Torah - Has a meaning of instruction, guidance, teaching, and is often used to refer to YHWH's law.
You must be careful with this word though, many people such as pharisees call the commandments of men that go against YHWH's law "torah" as well, so others who do not know what torah means, if they find out you follow "the torah", they may google the word to see what it means and then mistakenly think you follow the commandments of the pharisees since they claim their commands are part of the torah.
Tanakh - This word refers to the Masoretic Hebrew Bible, it is what English societies commonly calls "the old testament".
The word comes from 3 Hebrew words put together, Torah (instruction), Nevi'im (Prophets), Khetuvim (writings).
In the Hebrew version, the writings are arranged in that order inside, and the arrangement of the scriptures differ from the English translation, the translators rearranged them.
Miqra - Sometimes used to refer to the Tanakh, means "that which is read".
Mitzvah - Command, Commandment.
Mitzvot - Plural of Mitzvah, Commands, Commandments.
Elohim - Many want to just say elohim is the Hebrew word for "god", but I would not say god and elohim means the same thing in modern times.
In the English bible, every time you see "god", it really says elohim in the Hebrew.
Though in the English bible elohim has been translated to things other than god, such as angels and judges.
Elohim is a word with a meaning having to do with power.
Elohim is a plural form word, but in the scriptures is often used in the singular sense to refer to our creator. The creator is not plural, and the text never implies this, the grammar makes that clear.
Eloah - Singular form of the above word.
Shalom - This is a Hebrew word meaning peace and is used by Hebrew speakers today as both a greeting and a good bye.
Shabbat - This is a Hebrew word that means rest/ceasing.
In English it is said as "Sabbath".
You may see people saying shabbat shalom, this literally means peaceful rest.
Some people simply call the 7th day Sabbath of YHWH, the shabbat/sabbath.
I however think we should make sure to include "of YHWH" more often than simply just saying the sabbath. People are altering how the 7th day is viewed by them all choosing to only call it "sabbath", when the name is actually the sabbath/rest of YHWH.
Abba - This is used often, though I think this form actually originates from Aramaic.
People use this to mean "father". In Hebrew, "Ab" means father. An example is Abraham, which means father of many nations.
Yisrael - In modern Christianity, they say "israel" a lot, but in the bible it is actually "Yisrael", and they leave off the Y, which is not the correct name of Yisrael.
This name comes from Jacob fighting against an elohim, and then his name being changed to Yisrael.
The 12 sons of Yisrael came to be known as the 12 tribes of Yisrael as they grew into large nations.
So Yisrael can both refer to Jacob/Yisrael, or it may be used in a context to refer to all of the people of Yisrael.
Also, the land that they inherited, is called the land of Yisrael, so in another context, Yisrael can be referring to the land that they have inherited which most people know the general area, however the modern state "israel" does not include the entire land of Yisrael.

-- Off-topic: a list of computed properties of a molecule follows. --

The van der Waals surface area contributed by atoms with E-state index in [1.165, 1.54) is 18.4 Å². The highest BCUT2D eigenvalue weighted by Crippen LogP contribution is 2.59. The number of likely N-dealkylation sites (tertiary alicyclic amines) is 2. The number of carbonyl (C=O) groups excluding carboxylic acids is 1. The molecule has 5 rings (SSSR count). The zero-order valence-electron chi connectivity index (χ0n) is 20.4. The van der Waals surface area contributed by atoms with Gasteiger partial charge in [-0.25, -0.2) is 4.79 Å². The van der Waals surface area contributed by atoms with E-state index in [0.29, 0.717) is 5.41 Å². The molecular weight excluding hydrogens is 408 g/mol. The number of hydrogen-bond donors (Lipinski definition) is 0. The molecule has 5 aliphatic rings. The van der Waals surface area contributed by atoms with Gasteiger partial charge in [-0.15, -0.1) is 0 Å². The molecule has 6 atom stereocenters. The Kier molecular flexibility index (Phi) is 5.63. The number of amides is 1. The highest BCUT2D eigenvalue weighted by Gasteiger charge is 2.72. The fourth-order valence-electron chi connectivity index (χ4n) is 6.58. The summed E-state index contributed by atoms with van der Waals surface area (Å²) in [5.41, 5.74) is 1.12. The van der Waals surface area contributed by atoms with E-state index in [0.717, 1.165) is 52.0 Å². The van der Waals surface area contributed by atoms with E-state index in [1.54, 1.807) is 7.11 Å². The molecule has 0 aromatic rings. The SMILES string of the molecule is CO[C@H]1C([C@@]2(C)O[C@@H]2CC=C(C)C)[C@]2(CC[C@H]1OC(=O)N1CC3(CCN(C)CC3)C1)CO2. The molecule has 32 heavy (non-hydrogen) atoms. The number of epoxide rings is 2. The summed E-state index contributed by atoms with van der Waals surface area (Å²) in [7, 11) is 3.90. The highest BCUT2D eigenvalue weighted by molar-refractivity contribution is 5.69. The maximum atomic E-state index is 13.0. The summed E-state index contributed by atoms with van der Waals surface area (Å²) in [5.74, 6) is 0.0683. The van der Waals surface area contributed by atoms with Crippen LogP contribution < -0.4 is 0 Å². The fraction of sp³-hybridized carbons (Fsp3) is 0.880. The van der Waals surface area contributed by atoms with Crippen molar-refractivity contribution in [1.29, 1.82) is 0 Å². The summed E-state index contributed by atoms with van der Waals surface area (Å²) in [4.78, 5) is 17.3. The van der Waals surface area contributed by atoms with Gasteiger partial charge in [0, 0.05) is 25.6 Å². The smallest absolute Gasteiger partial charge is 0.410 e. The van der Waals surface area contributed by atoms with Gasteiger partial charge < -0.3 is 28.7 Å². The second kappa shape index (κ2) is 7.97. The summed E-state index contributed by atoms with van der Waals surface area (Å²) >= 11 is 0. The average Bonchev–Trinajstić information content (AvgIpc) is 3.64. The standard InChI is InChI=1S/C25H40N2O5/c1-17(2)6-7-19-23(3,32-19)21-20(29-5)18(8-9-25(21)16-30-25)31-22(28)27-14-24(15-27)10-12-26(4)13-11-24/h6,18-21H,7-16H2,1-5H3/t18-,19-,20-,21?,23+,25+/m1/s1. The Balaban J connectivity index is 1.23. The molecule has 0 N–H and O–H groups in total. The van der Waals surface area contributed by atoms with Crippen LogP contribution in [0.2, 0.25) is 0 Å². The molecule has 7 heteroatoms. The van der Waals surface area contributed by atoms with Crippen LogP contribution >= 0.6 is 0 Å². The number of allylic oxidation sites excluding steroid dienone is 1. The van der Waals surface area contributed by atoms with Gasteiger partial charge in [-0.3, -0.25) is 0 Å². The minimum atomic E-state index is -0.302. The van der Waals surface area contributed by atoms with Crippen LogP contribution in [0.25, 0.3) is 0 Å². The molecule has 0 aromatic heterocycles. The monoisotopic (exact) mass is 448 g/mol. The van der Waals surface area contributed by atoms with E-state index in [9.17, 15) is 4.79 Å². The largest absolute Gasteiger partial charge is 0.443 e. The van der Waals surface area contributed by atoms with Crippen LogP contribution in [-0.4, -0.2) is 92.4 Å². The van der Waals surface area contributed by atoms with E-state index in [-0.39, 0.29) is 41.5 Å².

Yerusalem - Again, in modern Christianity they say "Jerusalem" due to bible translations, though in the bible the J actually is supposed to make the usual Y sound, it has just been forgotten in time.
Yahudi - A Yahudi is a person of the people of Yahuda.
This word is translated to "Jew" in English bibles.
I am not a fan of the word Jew as it is debated what the true meaning is and it causes confusion today.
Also today, people who may be from another tribe could be called a Yahudi or Jew.
If someone uses the word "jew", it's best to ask them what they're meaning by "jew", otherwise you may not know how to respond to them correctly.
Even though I am not a fan of the word "Jew", I am going to try and make use of "Jew" in my scripture quotes simply because it is easier for many people to read and not be distracted from the context when they're unsure of the meaning of Yahudi.
In one context, you may be able to take Yahudi to mean worshipers/praisers of Yahu.
Yahudim - Plural form of above word. Translated to "Jews" in English bibles.
Kosher - In Hebrew this word is pronounced kasher. The meaning is "fit".
In modern times it is often used to refer to foods that are clean and may be consumed by humans, those foods that are "fit" for human consumption.
For example, lamb meat is kosher, and pig meat is not kosher.
Pig meat is not kosher because YHWH commanded that it's unclean and an abomination for us to consume, so today people simply say pork is not kosher/fit for us.
Tzitzit - This Hebrew word is referring to what most know as tassels that we attach to the 4 corners of our clothes with a blue thread going through them.
Tzitziot - Plural form of the above.
Amein - This is pronounced ah-mayn. It's a Hebrew word with a meaning having to do with truth, and is translated to "truly" and "so be it", or "let it be".
Modern Christians usually write it as "amen", and they tend to pronounce it as if they're saying "a man" or "a men".
HalleluYAH - Meaning of; Praise you YAH, praise be to YAH, YAH be praised!!
I will add to this list over time.
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